By Laila Weir
Brunch. Breakfast in bed. Whatever your preference, a special morning meal with Mom is what Mother’s Day is all about for many families.
If you’re preparing a yummy surprise for a mother of young children, you can get the kids involved and turn it into a super adorable moment that’s also a learning experience by letting them run a pop-up restaurant for the occasion.
Young kids love pretend play, and they love doing real-life, grown-up things. Creating a Mother’s Day restaurant is the best of both, and it even sneaks in some crucial early learning that will set your kids up for success down the road. In this sweet Mother’s Day activity, you’ll engage kids in creative play, create a treasured memory, help them practice writing, and craft a cute keepsake, too. Plus, avoid delivering a flour-covered kiddo along with breakfast!
Kick things off by planning the menu, whether you’re whipping up homemade goodies or putting together a few store-bought items with Mom’s favorite morning beverage.
Part of the beauty of this activity is that it gives young children a central role in even the simplest servings, so it’s awesome if you’re celebrating a mother who prefers a light meal, you’re not much of a cook, or you just don’t want to give the special lady a messy kitchen. (It’s also great as the finishing touch on a gourmet home-cooked meal, of course, so by all means don’t let us stop you if that’s your thing!)
Once you know what you’re serving, you’ll help your little one(s) write up a pretty menu. For best results, you’ll want to use something firmer than just a piece of paper. A rectangle of cardstock or cardboard is perfect, or even a blank greeting card will work well. If necessary, you can use a glue stick to paste plain paper over cardboard with writing on it to create a plain surface. Tip: The back of an old notebook can work perfectly! Just trim it as needed with a pair of sharp scissors (grown-ups only).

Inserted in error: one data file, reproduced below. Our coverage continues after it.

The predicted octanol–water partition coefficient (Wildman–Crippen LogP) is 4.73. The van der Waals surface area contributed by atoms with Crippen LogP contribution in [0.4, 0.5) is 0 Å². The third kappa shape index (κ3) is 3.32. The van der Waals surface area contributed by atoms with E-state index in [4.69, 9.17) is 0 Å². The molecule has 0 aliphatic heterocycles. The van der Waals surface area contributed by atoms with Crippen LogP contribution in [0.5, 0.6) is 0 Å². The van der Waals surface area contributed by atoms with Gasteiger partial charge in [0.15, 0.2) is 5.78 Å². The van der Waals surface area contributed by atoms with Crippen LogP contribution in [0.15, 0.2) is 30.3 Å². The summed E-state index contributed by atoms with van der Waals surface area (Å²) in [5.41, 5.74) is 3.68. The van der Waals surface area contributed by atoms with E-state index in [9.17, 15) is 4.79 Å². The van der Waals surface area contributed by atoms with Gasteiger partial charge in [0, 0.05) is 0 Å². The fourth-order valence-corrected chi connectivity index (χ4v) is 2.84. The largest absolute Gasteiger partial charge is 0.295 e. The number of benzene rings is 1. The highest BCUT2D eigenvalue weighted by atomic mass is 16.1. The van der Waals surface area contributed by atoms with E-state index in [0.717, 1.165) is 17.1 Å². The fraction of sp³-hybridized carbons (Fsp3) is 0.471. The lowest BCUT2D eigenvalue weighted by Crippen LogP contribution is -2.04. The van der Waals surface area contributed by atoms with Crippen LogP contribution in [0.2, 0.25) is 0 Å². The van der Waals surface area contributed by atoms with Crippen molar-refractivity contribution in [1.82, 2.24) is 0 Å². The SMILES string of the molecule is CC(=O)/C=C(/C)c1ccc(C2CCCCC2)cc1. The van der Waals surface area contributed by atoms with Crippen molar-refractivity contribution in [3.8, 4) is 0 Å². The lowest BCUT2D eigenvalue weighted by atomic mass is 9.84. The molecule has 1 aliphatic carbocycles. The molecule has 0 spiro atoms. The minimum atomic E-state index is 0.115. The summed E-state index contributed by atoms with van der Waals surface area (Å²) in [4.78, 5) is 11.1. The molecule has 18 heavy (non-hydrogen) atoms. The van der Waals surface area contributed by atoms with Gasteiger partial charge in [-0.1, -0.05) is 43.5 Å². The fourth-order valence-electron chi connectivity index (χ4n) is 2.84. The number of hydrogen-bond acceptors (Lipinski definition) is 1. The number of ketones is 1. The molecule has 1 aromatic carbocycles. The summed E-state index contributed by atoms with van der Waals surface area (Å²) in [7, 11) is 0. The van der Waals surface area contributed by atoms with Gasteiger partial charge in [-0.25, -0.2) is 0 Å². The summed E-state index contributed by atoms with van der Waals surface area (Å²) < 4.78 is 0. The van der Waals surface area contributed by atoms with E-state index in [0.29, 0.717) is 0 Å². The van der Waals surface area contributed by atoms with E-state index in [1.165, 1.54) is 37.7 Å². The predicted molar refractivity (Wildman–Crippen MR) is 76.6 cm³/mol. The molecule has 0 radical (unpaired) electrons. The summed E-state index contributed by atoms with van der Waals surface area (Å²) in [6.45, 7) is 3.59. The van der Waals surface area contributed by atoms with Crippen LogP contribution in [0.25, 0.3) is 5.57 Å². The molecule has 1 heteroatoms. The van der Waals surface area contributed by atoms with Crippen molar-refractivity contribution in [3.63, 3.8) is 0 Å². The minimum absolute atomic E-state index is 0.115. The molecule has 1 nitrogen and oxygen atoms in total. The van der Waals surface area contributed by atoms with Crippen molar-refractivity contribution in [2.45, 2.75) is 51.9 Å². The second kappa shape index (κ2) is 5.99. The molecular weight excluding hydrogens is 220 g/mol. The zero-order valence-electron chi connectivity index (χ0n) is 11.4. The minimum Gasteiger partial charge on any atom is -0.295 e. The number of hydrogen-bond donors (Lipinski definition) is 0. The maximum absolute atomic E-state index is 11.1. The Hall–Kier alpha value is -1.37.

Then grab some markers and help your child write up the menu! Start by putting a title at the top with the name of your restaurant, for example “Mommy’s Place or “Sanchez Family Mother’s Day Restaurant,” and then list all the items on offer. Have fun brainstorming your restaurant’s name together.
For the littlest kids, helping them write may mean gently holding their hand and guiding them in forming the letters, as well as doing some of the writing for them (for example, the title). For kids who already know how to write some or all of the alphabet, tell them the letters one by one, or write a model on a separate piece of paper for them to copy. And for emerging writers, let them sound out the words all on their own!
Remember: Bring your patience! You’re creating something awesome for Mom and helping your kid learn crucial skills that will serve them well all their lives: It’s worth the wait.
When the writing is done, invite your child to decorate around the edges with curlicues, doodles, or other illustrations. Then be sure to have them sign their name and add the date to make the menu a sweet keepsake.
Now your restaurant is ready to open! Let your child dress up in an apron and even a chef hat if they have one (you can also cut an old tote bag to create a makeshift kid’s apron, if you’re feeling crafty!), or slip on some formal wear to serve as the restaurant’s host or hostess. When they’re ready, they can go to Mom, surprise her with the menu, and take her order. Be sure to have your camera ready.
Happy Mother’s Day! How are you celebrating?